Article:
Labor movement divided on approach to FTA

Posted on : 2007-05-03 15:25 KST Modified on : 2019-10-19 20:29 KST

The nation's two umbrella labor groups are split about the free trade agreement with the United States.

At a press conference on May 2, officials from the Korean Confederation of Trade Unions (KCTU) and the American Federation of Labor and Congress of Industrial Organizations (AFL-CIO) talked about a joint plan to stop the U.S.-Korea FTA.

South Korea and the U.S. announced in early April that they reached an agreement on the FTA talks between the two countires. The FTA deal has yet to be approved by the two country's congress respectively before going into effect.

When they were about to read a joint statement, however, Woo Mun-sook, the KCTU spokesperson, urgently requested the reporters to remove the Federation of Korean Trade Unions (FKTU) from the list of organizations participating in the statement.

Until now the two umbrella labor unions have cooperated through the ad hoc Korean Alliance Against the U.S.-Korea free trade agreement (FTA). However, once the FTA negotiations were over, the FKTU has declared that it would take a "realistic approach." Even when the negotiations were over, the FKTU employed what it called a "pragmatic" strategy to actively involve itself in the negotiation process rather than urging the government to just halt the talks.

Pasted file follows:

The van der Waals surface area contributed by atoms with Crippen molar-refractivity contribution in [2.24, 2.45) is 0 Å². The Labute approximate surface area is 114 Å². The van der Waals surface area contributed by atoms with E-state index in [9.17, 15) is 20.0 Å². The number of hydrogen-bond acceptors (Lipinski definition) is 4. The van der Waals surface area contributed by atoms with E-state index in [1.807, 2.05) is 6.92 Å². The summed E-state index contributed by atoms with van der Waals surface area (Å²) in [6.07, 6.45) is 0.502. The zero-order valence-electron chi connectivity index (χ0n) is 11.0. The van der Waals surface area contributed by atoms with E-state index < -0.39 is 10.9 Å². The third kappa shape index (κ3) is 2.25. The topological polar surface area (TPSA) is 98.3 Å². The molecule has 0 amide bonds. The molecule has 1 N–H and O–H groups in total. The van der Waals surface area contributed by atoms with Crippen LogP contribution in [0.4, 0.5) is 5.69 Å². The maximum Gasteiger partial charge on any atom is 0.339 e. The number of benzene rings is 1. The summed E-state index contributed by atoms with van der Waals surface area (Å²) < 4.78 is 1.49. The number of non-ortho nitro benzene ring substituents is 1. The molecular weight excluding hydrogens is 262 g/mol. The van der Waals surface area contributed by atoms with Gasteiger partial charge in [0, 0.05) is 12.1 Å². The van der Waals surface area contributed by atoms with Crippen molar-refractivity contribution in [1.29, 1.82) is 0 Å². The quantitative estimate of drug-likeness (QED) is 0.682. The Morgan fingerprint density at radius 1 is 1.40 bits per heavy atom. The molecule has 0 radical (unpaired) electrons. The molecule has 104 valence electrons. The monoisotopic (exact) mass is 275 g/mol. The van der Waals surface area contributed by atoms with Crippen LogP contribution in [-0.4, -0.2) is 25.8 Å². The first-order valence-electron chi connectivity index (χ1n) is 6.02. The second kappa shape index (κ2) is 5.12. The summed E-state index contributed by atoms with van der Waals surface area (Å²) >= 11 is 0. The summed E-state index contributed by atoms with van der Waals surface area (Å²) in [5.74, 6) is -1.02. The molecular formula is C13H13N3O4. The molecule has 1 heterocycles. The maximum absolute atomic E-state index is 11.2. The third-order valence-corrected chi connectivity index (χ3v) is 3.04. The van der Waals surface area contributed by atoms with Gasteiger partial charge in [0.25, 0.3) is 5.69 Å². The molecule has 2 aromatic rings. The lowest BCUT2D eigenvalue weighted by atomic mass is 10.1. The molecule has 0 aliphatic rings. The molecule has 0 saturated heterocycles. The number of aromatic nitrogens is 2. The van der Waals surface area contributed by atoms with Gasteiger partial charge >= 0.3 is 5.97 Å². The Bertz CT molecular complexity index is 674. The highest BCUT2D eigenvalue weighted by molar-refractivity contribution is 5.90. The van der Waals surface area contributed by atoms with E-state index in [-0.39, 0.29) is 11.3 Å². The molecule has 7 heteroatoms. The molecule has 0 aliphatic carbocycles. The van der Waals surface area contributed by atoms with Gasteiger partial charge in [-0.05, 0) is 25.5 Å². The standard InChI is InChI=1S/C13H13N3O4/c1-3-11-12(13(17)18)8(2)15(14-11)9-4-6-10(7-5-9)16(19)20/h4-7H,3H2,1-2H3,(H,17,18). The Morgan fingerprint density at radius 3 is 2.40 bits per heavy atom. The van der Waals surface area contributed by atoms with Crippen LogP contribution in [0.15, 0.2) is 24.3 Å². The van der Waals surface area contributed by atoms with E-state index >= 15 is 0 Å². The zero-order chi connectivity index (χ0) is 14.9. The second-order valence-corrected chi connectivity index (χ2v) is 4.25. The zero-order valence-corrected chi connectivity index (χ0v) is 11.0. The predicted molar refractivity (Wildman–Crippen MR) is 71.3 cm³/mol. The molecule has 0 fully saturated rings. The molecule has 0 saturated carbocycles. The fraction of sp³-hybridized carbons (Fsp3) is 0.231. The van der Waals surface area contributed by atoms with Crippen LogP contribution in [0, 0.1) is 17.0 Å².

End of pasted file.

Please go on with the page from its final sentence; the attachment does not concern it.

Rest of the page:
The differences could be seen in speeches made at the two groups' separate May Day events. KCTU chairman Lee Seok-haeng called for the agreement to be nullified, while FKTU chairman Lee Yong-deuk proposed the formation of a "pan-Korean body" to respond to the FTA.

KCTU is against the FTA altogether. FKTU has taken the position that the agreement needs "followup" measures.

"Our basic position is that we urgently need to provide support for sectors which will directly suffer a heavy blow instead of clinging to impractical struggle tactics" said Lee of the KCTU.

In contrast, the FKTU chairman said, "Korea is expected to suffer serious damage, to the degree it will have to change more than 100 provisions of its laws. Therefore, this is not a question to be solved by simply preparing follow-up measures.''